Not in Kansas Anymore
Despite the warm welcome, students quickly felt the differences, especially since nobody in the group spoke French, Flemish or German. Nor was language the only barrier; they also saw first-hand how different life can be in other cultures.
Lessons in Getting Around
Everyone got a local bus pass and maps. Between cities, they travelled on trains; reading schedules was a necessity. Without the luxury of personal vehicles, they learned to be disciplined to get to the bus or train on time. Prior assumptions (“It will wait for me a little bit, right?”) were quickly abandoned by those who didn’t make it to the station on time. Others got off at the wrong stop. (All eventually were found and returned safely home, no worse for the wear.)
After arriving in Amsterdam by train, they rented bikes and embarked on a tour. Some of the youngest students had never been on a bike before. Packed with tourists, the bike lanes required vigilance.
“I was surprised to learn how much Europeans rely on public transportation,” said Shipp. “While we did see a handful of cars, most of the natives rely on the bus and trains to reach their destinations, and it’s very convenient and affordable.”
But the most significant difference: In Europe, people walk….a lot. When asked, “How are we going to get there,” Shineman explained that first they would take the bus, and then they would walk. And not just across campus; usually the distances were much greater than Americans are accustomed to, especially in automobile-dependent places like Phoenix.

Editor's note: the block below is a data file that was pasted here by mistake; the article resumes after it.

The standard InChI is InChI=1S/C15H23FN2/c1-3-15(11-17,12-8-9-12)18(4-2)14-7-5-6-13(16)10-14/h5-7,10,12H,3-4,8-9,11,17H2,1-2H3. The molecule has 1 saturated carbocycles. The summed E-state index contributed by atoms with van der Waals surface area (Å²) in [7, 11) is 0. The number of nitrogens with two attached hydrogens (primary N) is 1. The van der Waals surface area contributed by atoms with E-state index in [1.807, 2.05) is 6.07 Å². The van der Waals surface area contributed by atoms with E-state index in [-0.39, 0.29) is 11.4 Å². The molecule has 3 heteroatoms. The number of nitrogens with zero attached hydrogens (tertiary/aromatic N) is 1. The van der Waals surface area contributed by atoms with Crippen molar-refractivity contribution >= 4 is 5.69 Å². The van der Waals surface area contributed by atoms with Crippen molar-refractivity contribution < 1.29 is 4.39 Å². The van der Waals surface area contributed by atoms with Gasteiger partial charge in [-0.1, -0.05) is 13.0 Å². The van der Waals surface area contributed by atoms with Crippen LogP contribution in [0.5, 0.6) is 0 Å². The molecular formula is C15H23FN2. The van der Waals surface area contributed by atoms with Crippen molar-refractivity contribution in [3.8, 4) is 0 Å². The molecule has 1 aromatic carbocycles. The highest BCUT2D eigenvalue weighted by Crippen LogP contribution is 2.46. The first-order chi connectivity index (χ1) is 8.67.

Oh, and chapter two of the lesson about walking: How to navigate in the rain, an unfamiliar obstacle for many who live in the desert.
Cultural differences arose throughout the trip. “I think one thing that surprised many of us was having to pay for water and the restroom,” said Shipp. “Back home we take these things for granted, so it was an interesting new perspective for many of us.”
Adventures in Eating
The students came together regularly for “group nights,” in which Shineman or others would cook. But first, they went grocery shopping, itself a learning experience. One difference: In the United States, milk is usually kept in the refrigerator section of the store. In Europe, it’s typically pasteurized and packaged in waxed cardboard boxes that sit on grocery shelves.
Those still living at home and unaccustomed to grocery-shopping noticed that costs quickly added up. Some shifted to taking water with them instead of buying it from a machine.
Everything was smaller. But maybe not small enough; carting bulky provisions home from the store quickly became a logistical challenge. Students learned to think about how much they were purchasing and how they were going to transport everything home.
“At first, the shopping experience was really cool,” said Shineman. “But by the second or third week, some tired of struggling over that.” Restaurants were an option. Two brothers on the trip got into a routine of going to the same Italian restaurant, where they traded language lessons with the waitress. Others checked out gyro shops or neighborhood pizza joints.
Culinary outings often prompted camaraderie. “One of the funniest moments was dining with my friend, Ricky, who made the mistake of ordering a raw meat dish not once, but three times, and listening to chefs explain how it was a delicacy, all while we attempted to not laugh,” said Shipp.